NARRAGANSETT at left, STONINGTON at right; collided at center of image. Passenger on deck, jumping into sea in boats in water.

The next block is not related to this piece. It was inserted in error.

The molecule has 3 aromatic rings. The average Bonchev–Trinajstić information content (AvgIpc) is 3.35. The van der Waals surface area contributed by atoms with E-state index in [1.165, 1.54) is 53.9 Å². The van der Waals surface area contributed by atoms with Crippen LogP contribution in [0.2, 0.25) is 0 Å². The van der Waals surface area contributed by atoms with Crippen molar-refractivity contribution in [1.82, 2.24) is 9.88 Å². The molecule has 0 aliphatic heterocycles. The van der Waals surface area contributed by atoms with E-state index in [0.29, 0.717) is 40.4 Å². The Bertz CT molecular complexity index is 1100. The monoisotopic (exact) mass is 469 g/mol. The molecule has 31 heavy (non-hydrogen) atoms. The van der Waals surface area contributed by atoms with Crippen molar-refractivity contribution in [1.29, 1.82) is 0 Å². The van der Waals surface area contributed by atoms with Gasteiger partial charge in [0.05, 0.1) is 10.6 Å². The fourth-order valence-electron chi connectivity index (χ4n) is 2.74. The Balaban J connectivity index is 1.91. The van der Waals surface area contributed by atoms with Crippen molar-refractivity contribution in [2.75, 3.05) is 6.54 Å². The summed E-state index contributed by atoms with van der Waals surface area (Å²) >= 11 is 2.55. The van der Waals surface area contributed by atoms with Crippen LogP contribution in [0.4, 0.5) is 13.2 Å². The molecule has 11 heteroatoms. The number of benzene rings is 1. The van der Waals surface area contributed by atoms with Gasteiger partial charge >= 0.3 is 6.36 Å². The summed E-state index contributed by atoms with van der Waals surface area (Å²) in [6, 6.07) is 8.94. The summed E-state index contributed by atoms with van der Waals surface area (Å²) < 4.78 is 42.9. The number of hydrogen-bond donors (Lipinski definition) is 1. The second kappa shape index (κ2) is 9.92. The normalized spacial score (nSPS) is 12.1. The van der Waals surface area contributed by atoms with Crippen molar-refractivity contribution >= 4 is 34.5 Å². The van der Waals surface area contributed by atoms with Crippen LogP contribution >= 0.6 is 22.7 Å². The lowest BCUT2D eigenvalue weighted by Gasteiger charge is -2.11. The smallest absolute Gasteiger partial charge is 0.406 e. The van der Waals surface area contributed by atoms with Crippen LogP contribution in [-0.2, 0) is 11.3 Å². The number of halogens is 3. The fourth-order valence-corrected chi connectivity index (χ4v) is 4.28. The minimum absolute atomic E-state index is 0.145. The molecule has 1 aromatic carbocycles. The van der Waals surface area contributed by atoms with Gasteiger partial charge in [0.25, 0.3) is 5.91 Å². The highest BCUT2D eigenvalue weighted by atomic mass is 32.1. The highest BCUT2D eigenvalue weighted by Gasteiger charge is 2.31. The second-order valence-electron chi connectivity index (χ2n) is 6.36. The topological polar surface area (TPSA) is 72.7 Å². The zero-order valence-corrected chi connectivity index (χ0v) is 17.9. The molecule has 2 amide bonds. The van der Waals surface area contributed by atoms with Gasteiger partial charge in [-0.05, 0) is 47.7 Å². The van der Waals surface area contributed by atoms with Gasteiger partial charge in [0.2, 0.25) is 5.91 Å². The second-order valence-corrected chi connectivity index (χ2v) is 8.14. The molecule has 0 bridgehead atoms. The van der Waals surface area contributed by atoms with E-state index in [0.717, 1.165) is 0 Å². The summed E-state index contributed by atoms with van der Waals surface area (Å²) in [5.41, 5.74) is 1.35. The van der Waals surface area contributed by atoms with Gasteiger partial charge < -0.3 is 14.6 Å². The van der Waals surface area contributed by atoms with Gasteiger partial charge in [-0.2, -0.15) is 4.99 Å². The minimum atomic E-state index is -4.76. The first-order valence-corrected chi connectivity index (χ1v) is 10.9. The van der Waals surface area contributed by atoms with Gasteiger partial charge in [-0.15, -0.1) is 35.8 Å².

On the foggy night of June 11, 1880, the passenger steamer Narragansett of the Providence and Stonington Steamship Company collided with the steamer Stonington of the same line off Long Island Sound near Saybrook, Connecticut. While neither vessel sank, 30 people, mostly women and children, were killed as a result of the fire on board the Narragansett. An article in the New York Times on June 14, 1880, detailed the panic caused on board the Narragansett and the horrible deaths of some of the passengers. Much comment was made on the actions of the men on board: “The scene on board was appalling. A large number of the passengers were women and children, and the sufferings of these, aggravated by the cowardice and brutality of many of the men was simply terrible.” Many of Currier & Ives most popular prints illustrated the calamities, disasters and conflagrations of the day and were made available within hours of such an event.